For the past few weeks, Nadine Grace had felt like a policeman’s wife, worried whether her husband would come home safely from work.
Tim Grace, 28, was the second foreman on the day shift for Lloyd Logging of Twisp, Wash., where he had worked for five years. He often left his Colbert home on Sunday afternoons and didn’t return until Friday nights.
He worked on a rock crusher and other heavy equipment. At least one coworker had been injured in an equipment accident a year ago.
Grace didn’t like his job, which kept him away from his 3-year-old daughter, Danielle. He had started looking for work in Spokane.
“I said to him, ‘I never know whether you’re going to come back Friday in one piece,”’ said Nadine Grace, 26. “I would have a little breakdown every Sunday when he left. He knew and I knew something was going to happen.”
On Friday morning, Tim Grace was one of two people buried by a flood of rocks, clay and dirt at a gravel pit in Wenatchee.
Grace’s dog, a blue-heeler mix named Bandit who went everywhere with him, survived. Tim Grace didn’t. Neither did 5-year-old Tory Davis, the son of a coworker.
Nadine Grace didn’t get the news until 2 p.m. Friday at Lincare Inc., which distributes oxygen and durable medical equipment for the elderly. A billing clerk, she had just returned to her cubicle after a late lunch. She still was standing up when her mother called with news of the slide.
Nadine Grace sat down and sobbed.
She went to her parents’ home in the Valley and watched TV all night, hoping her husband would be all right. She thought he probably was dead.
The next morning, Nadine Grace, her parents and a brother and sister flew to Wenatchee and waited at the rock slide. They arrived five minutes after Tory’s body was pulled from a crumpled bus. They sat on railroad tracks for 10 hours while work crews shifted piles of dirt looking for her husband.
That night, dirty and exhausted, Nadine Grace toyed with spaghetti and creamed corn in Styrofoam cups provided by the American Red Cross. She couldn’t eat. It was the same menu that she planned to make for her husband Saturday night.
Tired of waiting, she went home Sunday morning. At 7 p.m., she learned that her husband’s body had been found. She flipped through her ragged address book and called friends, near and far, and told them that her husband of three years had died.
“It was really hard,” she said Tuesday, her eyes wet. “It’s amazing because he felt he had no friends. He thought nobody cared about him.
“I saw a lot of people who cared and wanted to make a difference, after the fact. He was loved by a lot of people. I wish he would have known.”
Tim Grace, who grew up in the Methow Valley in Okanogan County and graduated from Pateros High School in 1985, stood about 5-foot-6-inches tall. He was a stocky man who wore his brown hair in a side part and a moustache.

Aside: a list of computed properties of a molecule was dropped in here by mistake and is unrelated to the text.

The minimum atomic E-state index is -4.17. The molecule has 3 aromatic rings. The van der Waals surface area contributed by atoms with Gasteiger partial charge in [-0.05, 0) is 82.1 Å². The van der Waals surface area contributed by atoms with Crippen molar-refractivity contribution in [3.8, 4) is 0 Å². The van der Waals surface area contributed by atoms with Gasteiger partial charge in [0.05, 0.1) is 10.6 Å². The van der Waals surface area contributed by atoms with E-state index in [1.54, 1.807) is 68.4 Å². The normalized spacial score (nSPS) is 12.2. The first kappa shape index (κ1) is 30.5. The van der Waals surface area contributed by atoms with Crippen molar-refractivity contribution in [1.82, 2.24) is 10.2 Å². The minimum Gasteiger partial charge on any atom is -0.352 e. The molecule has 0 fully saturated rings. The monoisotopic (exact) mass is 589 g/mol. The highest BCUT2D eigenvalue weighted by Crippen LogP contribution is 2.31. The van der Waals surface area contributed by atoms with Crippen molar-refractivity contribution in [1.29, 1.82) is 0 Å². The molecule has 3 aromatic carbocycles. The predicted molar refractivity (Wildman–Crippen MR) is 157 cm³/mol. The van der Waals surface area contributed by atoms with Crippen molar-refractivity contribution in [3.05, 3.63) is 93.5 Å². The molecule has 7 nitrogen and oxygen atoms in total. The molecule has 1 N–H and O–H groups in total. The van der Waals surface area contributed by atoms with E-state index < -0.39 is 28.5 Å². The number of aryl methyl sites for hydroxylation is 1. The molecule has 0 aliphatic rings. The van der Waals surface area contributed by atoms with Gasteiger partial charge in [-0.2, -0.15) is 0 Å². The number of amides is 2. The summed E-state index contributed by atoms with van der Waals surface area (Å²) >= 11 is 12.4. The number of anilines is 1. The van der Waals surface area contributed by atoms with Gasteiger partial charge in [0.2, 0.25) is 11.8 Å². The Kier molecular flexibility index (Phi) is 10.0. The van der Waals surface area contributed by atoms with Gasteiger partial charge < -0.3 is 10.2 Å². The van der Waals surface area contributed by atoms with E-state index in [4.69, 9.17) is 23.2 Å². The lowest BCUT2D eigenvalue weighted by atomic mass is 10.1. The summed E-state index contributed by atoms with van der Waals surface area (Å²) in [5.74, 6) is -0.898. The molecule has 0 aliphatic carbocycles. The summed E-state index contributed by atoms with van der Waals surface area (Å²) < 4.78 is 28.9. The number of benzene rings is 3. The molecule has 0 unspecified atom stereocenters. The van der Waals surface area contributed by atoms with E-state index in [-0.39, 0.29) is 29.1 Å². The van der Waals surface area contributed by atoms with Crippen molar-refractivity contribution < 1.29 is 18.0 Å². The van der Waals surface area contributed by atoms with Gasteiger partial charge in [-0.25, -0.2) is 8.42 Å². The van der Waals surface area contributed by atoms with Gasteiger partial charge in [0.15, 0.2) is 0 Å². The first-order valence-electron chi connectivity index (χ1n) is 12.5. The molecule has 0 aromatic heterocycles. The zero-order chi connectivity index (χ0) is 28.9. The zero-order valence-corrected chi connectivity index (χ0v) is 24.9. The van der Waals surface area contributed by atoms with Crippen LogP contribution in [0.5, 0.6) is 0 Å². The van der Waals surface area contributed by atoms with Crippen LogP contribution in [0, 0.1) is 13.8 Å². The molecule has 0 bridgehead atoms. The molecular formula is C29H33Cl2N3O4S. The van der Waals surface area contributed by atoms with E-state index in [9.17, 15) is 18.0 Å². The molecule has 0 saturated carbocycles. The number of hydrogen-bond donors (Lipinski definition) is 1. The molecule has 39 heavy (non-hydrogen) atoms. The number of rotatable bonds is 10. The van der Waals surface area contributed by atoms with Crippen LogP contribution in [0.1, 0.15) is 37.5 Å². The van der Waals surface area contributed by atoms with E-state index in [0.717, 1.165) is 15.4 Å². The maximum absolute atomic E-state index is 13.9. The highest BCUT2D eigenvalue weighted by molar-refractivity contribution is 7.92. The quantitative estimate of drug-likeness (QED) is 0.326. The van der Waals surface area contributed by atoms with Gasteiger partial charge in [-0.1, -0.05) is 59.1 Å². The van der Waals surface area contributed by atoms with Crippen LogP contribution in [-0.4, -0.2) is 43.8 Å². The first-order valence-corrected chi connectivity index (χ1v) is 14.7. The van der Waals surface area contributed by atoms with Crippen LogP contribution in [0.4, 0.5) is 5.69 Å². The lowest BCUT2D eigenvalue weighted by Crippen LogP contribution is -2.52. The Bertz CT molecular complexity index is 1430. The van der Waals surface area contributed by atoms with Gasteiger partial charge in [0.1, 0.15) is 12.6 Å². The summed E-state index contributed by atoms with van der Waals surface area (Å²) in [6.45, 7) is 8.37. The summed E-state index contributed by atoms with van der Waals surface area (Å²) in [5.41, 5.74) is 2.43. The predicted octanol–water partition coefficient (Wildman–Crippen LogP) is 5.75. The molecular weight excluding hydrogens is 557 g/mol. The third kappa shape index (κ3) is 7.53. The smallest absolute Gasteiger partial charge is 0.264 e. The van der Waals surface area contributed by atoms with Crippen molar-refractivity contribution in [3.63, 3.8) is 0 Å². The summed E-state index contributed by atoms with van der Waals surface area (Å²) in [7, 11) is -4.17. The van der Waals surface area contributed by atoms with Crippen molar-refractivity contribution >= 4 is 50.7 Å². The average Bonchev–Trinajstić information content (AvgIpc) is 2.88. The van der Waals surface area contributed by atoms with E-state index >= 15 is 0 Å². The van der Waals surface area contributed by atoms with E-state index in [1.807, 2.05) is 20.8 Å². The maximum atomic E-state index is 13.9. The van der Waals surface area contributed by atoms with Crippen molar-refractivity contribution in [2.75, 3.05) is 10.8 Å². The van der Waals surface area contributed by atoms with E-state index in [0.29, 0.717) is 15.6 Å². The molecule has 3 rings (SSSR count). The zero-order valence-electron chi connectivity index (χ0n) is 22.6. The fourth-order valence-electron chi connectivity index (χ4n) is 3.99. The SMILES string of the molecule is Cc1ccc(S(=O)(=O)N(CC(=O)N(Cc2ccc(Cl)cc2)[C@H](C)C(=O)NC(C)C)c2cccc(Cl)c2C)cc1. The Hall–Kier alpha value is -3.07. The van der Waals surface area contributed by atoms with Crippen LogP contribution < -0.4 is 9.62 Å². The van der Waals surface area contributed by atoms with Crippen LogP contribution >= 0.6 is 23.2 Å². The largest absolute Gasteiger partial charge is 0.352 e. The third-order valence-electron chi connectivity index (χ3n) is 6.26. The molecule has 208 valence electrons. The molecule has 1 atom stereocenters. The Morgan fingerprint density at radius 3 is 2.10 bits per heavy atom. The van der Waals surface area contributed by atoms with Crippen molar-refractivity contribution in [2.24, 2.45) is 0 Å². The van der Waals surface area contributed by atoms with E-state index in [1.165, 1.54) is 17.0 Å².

He fished, hunted and camped. For his birthday, Nadine Grace gave him a cabinet to hold his 10 guns.
The Graces had a basic life. The couple planted a garden and raised two cows on their three acres. Tim and Nadine Grace worked on a housing addition for a family room and another bedroom. They watched movies at home. Once a month, they went out on the town. The Saturday before Grace died, the two ate at Peking North and saw “While You Were Sleeping,” a romantic movie.
“He was too young,” Nadine Grace said. “We’re too young to go through this. You never plan for anything like this.”
Sitting in her dining room Tuesday, Nadine Grace - who also has a daughter, Tasha Schliebe, 5, from her first marriage - was surrounded by gifts of flowers and plants. The couple liked to keep track of the small things. On a wall calendar, all the past dates were marked with black diagonal slashes. Friday’s date has a small circle around it.
Tim Grace will be buried in his cowboy boots and a red-banded black hat, which now sits on a stereo speaker. The mounted head of a deer he shot years ago hangs on the living room wall. Evidence of his sense of humor is still around as well - a mock can of Campbell’s Noodles and Spotted Owl soup rests on a cabinet shelf.
“He’ll take anything and turn it into a joke,” Nadine Grace said. “He’d keep a birthday occasion just roaring. All around, he would keep everyone happy.”
Services will be held for Grace at 2 p.m. Saturday at the Methow Community Church. He’ll be buried at the Methow Cemetery. The family will go, including Danielle.
For the towheaded 3-year-old, life hasn’t changed yet. She’s used to her dad being away for most of the week. She played with her Barbie dolls on Tuesday afternoon and ran back and forth from the living room to the dining room. Her mother hasn’t explained that her father’s dead.
“She has asked where Daddy’s at,” Nadine Grace said. “I’ve told her we’re going to see him this weekend.”